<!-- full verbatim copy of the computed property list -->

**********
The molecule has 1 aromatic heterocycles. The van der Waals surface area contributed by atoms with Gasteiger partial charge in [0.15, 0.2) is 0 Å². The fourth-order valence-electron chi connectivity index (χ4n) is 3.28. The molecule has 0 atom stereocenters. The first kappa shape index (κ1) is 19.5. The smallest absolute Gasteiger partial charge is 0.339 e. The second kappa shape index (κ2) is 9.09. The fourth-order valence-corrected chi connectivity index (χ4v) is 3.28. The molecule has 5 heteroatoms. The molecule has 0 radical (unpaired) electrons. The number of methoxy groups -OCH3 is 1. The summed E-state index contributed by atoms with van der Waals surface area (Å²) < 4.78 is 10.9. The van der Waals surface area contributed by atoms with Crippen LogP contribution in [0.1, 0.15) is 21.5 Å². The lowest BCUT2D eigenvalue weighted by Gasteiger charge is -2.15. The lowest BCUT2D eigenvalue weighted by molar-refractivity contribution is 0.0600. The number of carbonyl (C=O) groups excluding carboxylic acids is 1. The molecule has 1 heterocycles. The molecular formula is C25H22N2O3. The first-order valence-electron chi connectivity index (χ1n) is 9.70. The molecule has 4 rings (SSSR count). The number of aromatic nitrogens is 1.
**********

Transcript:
The molecule has 1 aromatic heterocycles. The van der Waals surface area contributed by atoms with Gasteiger partial charge in [0.15, 0.2) is 0 Å². The fourth-order valence-electron chi connectivity index (χ4n) is 3.28. The molecule has 0 atom stereocenters. The first kappa shape index (κ1) is 19.5. The smallest absolute Gasteiger partial charge is 0.339 e. The second kappa shape index (κ2) is 9.09. The fourth-order valence-corrected chi connectivity index (χ4v) is 3.28. The molecule has 5 heteroatoms. The molecule has 0 radical (unpaired) electrons. The number of methoxy groups -OCH3 is 1. The summed E-state index contributed by atoms with van der Waals surface area (Å²) < 4.78 is 10.9. The van der Waals surface area contributed by atoms with Crippen LogP contribution in [0.1, 0.15) is 21.5 Å². The lowest BCUT2D eigenvalue weighted by Gasteiger charge is -2.15. The lowest BCUT2D eigenvalue weighted by molar-refractivity contribution is 0.0600. The number of carbonyl (C=O) groups excluding carboxylic acids is 1. The molecule has 1 heterocycles. The molecular formula is C25H22N2O3. The first-order valence-electron chi connectivity index (χ1n) is 9.70. The molecule has 4 rings (SSSR count). The number of aromatic nitrogens is 1.